It was also noticed that at the age of 75 he ran up and down the Great Wall like a lizard, while most of us were out of breath... Much has been said of his great capacity for Coca Cola. We both shared this liking not only for Cola but for Vitamine E as well. Each of us took 1500 units a day when the average person was taking 20 units.
In 1987, at the Pan Am Games in Indianapolis, Clarence shared a room with myself and Rafael Guerrero. He started his day at 6 a.m. reaching in for a cold Coca Cola followed by at least 7 or 8 more during the day. He said the fizz would wake him up and get him going...
In 1996 at the Atlanta Games, he was introduced to Newt Gingrich, Republican Speaker of the House. Clarence was age 90 and had a long talk with Newt.
Earlier in that year, Clarence had fallen on the ice while carrying two cases of Coca Cola. Unfortunately, he broke his jaw in the process. Friends and relatives have all agreed that this shortaged his life as he could no longer eat solid food but only drank liquids to sustain himself.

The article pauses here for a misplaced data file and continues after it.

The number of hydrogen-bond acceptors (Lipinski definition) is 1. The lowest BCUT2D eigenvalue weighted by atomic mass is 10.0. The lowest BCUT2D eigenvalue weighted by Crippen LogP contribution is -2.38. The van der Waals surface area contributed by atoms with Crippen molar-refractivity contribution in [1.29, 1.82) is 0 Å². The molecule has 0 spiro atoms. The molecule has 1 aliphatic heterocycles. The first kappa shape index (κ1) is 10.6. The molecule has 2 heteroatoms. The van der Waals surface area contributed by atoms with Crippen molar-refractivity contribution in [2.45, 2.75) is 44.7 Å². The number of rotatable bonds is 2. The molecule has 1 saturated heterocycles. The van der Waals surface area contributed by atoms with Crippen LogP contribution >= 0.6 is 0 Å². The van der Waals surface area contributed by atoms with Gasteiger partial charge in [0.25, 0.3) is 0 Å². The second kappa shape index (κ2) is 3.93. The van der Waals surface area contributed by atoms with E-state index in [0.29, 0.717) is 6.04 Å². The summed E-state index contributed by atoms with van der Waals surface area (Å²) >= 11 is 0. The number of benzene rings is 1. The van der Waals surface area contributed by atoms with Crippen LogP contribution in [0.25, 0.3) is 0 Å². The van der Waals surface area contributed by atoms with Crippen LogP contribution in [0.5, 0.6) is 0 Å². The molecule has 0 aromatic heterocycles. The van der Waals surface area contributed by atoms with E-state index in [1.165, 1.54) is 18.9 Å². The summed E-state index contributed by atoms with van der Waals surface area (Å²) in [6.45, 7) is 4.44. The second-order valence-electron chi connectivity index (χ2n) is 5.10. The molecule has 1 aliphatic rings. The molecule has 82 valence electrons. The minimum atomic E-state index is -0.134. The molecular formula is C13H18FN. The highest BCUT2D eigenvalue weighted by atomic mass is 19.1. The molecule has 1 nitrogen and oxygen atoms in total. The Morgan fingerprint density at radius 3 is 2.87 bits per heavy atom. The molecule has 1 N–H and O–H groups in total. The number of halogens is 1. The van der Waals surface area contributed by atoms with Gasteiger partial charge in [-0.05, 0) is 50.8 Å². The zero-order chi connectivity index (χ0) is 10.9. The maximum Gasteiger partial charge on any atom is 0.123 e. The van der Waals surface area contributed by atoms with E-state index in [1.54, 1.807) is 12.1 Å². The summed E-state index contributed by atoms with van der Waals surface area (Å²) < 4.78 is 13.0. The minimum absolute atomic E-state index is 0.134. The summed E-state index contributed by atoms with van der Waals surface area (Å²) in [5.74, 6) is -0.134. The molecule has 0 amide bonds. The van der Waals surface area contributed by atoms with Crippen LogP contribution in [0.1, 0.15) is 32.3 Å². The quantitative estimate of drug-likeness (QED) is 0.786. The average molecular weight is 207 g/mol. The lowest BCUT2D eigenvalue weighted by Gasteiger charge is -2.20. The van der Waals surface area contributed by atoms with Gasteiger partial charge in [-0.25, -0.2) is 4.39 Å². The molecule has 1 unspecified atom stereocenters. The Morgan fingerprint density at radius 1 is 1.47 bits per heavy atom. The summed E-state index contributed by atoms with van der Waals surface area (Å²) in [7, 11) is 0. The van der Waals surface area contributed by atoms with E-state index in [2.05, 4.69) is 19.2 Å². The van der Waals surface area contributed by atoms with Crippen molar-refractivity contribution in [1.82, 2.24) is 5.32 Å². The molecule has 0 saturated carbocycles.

This was the only time to my knowledge he missed an IWF meeting except when his wife was ill 10 years earlier. This wonderful man touched many lives during his own lifetime. At the funeral, when I looked down at him in his casket, I noticed he was wearing his IWF jacket... He now rests in heaven, with his wife whom he loved so dearly and old friend John Terpak. He decdicated much of his life to the sport and I will miss him ver much. He was a dear friend.
From the condolences received at the IWF:
"I Lost a friend, and weightliftint lost a symbol." - Malih Alaywan, Lebanon
"Clarence H. Johnson became an integral part of the world history of weightlifting. On July 22nd, 1998 we witnessed how one form of life vanished. We shall all remember Clarence's always cheerful, smiling face, his untiring kindness and readiness to help, to assist everybody in every possible way." – Sabah Abdi Abdulla, Iraq
Further condolences were offered by: Finnish Weightlifting Federation (Esa Lomma, President, Pekka Kare Honorary President, Anne Hoikkala, Office Manager) and the National Olympic Committee of Turkey (Sinan Erdem, President and Togay Bayatli, Secretary General)